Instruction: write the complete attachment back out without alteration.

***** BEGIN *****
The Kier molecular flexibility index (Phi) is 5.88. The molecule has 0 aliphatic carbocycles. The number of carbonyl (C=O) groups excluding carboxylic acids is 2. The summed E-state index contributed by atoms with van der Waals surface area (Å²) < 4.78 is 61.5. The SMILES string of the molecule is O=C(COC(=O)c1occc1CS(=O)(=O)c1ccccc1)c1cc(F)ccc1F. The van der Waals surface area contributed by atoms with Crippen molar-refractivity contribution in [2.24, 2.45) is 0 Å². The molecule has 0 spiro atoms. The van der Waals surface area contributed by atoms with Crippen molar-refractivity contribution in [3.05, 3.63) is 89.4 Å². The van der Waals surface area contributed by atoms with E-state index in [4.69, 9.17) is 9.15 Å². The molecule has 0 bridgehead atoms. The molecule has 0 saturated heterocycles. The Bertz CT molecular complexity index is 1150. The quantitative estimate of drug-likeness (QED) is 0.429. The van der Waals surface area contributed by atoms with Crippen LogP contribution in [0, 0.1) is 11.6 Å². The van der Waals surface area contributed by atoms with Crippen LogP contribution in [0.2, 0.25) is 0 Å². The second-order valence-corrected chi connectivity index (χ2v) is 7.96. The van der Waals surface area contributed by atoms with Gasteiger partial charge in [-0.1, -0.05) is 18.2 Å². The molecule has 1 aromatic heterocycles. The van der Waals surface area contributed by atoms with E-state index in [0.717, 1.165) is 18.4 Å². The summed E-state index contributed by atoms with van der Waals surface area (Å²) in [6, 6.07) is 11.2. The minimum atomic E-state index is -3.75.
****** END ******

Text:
The Kier molecular flexibility index (Phi) is 5.88. The molecule has 0 aliphatic carbocycles. The number of carbonyl (C=O) groups excluding carboxylic acids is 2. The summed E-state index contributed by atoms with van der Waals surface area (Å²) < 4.78 is 61.5. The SMILES string of the molecule is O=C(COC(=O)c1occc1CS(=O)(=O)c1ccccc1)c1cc(F)ccc1F. The van der Waals surface area contributed by atoms with Crippen molar-refractivity contribution in [2.24, 2.45) is 0 Å². The molecule has 0 spiro atoms. The van der Waals surface area contributed by atoms with Crippen molar-refractivity contribution in [3.05, 3.63) is 89.4 Å². The van der Waals surface area contributed by atoms with E-state index in [4.69, 9.17) is 9.15 Å². The molecule has 0 bridgehead atoms. The molecule has 0 saturated heterocycles. The Bertz CT molecular complexity index is 1150. The quantitative estimate of drug-likeness (QED) is 0.429. The van der Waals surface area contributed by atoms with Crippen LogP contribution in [0, 0.1) is 11.6 Å². The van der Waals surface area contributed by atoms with Crippen LogP contribution in [0.2, 0.25) is 0 Å². The second-order valence-corrected chi connectivity index (χ2v) is 7.96. The van der Waals surface area contributed by atoms with Gasteiger partial charge in [-0.1, -0.05) is 18.2 Å². The molecule has 1 aromatic heterocycles. The van der Waals surface area contributed by atoms with E-state index in [0.717, 1.165) is 18.4 Å². The summed E-state index contributed by atoms with van der Waals surface area (Å²) in [6, 6.07) is 11.2. The minimum atomic E-state index is -3.75.